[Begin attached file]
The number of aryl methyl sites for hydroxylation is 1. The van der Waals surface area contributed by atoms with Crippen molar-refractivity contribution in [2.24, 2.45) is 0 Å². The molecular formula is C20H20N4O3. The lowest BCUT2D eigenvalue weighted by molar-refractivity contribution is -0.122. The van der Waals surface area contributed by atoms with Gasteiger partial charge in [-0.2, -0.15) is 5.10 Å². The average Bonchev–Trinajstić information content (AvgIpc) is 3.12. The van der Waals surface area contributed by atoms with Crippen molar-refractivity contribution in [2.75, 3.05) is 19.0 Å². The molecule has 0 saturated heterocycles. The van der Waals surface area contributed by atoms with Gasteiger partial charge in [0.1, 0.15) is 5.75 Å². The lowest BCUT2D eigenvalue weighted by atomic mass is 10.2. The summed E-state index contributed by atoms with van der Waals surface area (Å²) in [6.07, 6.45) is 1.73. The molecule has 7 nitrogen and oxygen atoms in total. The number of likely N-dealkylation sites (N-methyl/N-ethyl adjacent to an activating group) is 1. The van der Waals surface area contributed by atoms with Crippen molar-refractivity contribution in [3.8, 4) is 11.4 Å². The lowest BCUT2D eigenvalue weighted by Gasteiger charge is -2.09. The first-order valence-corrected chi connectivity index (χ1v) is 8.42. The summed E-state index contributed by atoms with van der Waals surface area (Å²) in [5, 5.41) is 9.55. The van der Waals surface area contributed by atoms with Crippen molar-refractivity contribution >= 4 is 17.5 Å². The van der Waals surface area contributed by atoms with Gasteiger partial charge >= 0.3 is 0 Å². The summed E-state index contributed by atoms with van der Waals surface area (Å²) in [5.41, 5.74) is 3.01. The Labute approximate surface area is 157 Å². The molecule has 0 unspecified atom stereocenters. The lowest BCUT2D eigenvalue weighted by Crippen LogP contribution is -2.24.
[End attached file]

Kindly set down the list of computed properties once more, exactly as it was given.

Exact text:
The number of aryl methyl sites for hydroxylation is 1. The van der Waals surface area contributed by atoms with Crippen molar-refractivity contribution in [2.24, 2.45) is 0 Å². The molecular formula is C20H20N4O3. The lowest BCUT2D eigenvalue weighted by molar-refractivity contribution is -0.122. The van der Waals surface area contributed by atoms with Gasteiger partial charge in [-0.2, -0.15) is 5.10 Å². The average Bonchev–Trinajstić information content (AvgIpc) is 3.12. The van der Waals surface area contributed by atoms with Crippen molar-refractivity contribution in [2.75, 3.05) is 19.0 Å². The molecule has 0 saturated heterocycles. The van der Waals surface area contributed by atoms with Gasteiger partial charge in [0.1, 0.15) is 5.75 Å². The lowest BCUT2D eigenvalue weighted by atomic mass is 10.2. The summed E-state index contributed by atoms with van der Waals surface area (Å²) in [6.07, 6.45) is 1.73. The molecule has 7 nitrogen and oxygen atoms in total. The number of likely N-dealkylation sites (N-methyl/N-ethyl adjacent to an activating group) is 1. The van der Waals surface area contributed by atoms with Crippen molar-refractivity contribution in [3.8, 4) is 11.4 Å². The lowest BCUT2D eigenvalue weighted by Gasteiger charge is -2.09. The first-order valence-corrected chi connectivity index (χ1v) is 8.42. The summed E-state index contributed by atoms with van der Waals surface area (Å²) in [5, 5.41) is 9.55. The van der Waals surface area contributed by atoms with Crippen molar-refractivity contribution >= 4 is 17.5 Å². The van der Waals surface area contributed by atoms with Gasteiger partial charge >= 0.3 is 0 Å². The summed E-state index contributed by atoms with van der Waals surface area (Å²) in [5.41, 5.74) is 3.01. The Labute approximate surface area is 157 Å². The molecule has 0 unspecified atom stereocenters. The lowest BCUT2D eigenvalue weighted by Crippen LogP contribution is -2.24.